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In August 2017, the National Network of State Teachers of the Year (NNSTOY) released its Social Justice Book List, containing over 200 titles spanning all levels of education. Over sixty educators hand-selected these books, nominating those that they have successfully used in the classroom to teach social justice skills and concepts to their students. We are proud to report that over a quarter of the books that appear on the list are published by Penguin Random House. Click here for a compilation of all PRH titles featured on NNSTOY’s list. (more…)

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9780807083260Historical fiction as a genre is powerful in its ability both to educate and to provide insight into the voices and experiences of those who came before us. Ruthanne Lum McCunn’s novel Thousand Pieces of Gold (Beacon Press) does just that, tracing the tribulations of Polly Bemis, a nineteenth-century Chinese woman who is sold into slavery and prostitution in America and who struggles against all odds to claim her independence. In McCunn’s adaptation of this true story, Polly’s father refers to his daughter as his treasure, his “thousand pieces of gold,” and his decision to sell her reveals the desperation brought on by intersecting historical forces in China at that time. What follows is an exploration of the value and dignity of human life as Polly perseveres and pioneers across the American frontier. (more…)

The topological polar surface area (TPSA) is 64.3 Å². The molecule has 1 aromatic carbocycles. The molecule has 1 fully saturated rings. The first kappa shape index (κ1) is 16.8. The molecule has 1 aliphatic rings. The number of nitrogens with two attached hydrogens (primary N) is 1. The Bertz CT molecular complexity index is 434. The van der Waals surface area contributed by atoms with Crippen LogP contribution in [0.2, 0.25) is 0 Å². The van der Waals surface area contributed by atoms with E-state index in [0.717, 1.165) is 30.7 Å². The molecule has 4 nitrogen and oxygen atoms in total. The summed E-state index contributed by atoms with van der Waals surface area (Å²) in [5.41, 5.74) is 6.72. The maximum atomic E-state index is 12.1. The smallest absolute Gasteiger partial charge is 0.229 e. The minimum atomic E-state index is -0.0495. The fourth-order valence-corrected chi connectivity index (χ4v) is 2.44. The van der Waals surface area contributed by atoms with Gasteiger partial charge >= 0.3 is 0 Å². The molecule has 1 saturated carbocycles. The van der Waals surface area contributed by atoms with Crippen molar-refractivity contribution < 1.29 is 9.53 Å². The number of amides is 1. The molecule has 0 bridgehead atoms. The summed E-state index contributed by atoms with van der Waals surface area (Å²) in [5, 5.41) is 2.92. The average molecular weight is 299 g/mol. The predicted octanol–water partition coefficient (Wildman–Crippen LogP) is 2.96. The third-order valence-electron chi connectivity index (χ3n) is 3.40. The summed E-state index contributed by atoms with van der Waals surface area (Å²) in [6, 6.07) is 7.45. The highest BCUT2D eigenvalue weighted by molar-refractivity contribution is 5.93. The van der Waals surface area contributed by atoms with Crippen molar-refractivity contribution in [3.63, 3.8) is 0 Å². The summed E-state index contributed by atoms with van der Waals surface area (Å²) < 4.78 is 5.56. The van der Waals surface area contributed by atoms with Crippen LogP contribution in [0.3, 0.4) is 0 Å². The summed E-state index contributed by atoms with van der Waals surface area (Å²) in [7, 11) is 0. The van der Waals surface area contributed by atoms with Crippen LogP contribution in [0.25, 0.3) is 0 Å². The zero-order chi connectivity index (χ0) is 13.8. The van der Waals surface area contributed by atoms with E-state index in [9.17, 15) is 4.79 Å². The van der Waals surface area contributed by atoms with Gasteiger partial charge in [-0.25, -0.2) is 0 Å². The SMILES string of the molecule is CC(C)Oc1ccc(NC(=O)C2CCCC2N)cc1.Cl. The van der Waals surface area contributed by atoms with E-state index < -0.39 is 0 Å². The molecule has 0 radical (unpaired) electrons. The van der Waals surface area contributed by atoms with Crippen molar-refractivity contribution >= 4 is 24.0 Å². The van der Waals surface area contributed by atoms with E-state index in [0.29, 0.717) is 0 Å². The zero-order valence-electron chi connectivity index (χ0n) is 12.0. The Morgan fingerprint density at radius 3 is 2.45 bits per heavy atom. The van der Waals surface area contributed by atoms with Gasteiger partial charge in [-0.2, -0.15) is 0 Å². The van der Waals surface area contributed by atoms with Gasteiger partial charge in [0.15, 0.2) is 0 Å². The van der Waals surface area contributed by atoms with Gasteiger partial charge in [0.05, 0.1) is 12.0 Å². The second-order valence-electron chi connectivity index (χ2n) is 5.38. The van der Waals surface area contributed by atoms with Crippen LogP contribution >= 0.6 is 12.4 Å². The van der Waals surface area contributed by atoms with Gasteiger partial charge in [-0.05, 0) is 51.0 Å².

9780307464972By Lakeya Omogun, New Design Middle School (Harlem, New York)

 Whose perspective is told? Whose perspective is missing? Whose voice is heard? Whose voice is missing? What might this person say if they had a voice? These were some of the questions my students explored while performing critical readings of various historical texts.

After learning about World War I, my students were also challenged to consider the missing perspectives and voices in the stories of this historical event. What better way to learn about them than from an author? On Friday, December 12th, 2014, Max Brooks visited my seventh-grade classroom in Harlem, New York, at New Design Middle School to tell my students about one missing perspective in the stories of World War I, The Harlem Hellfighters. (more…)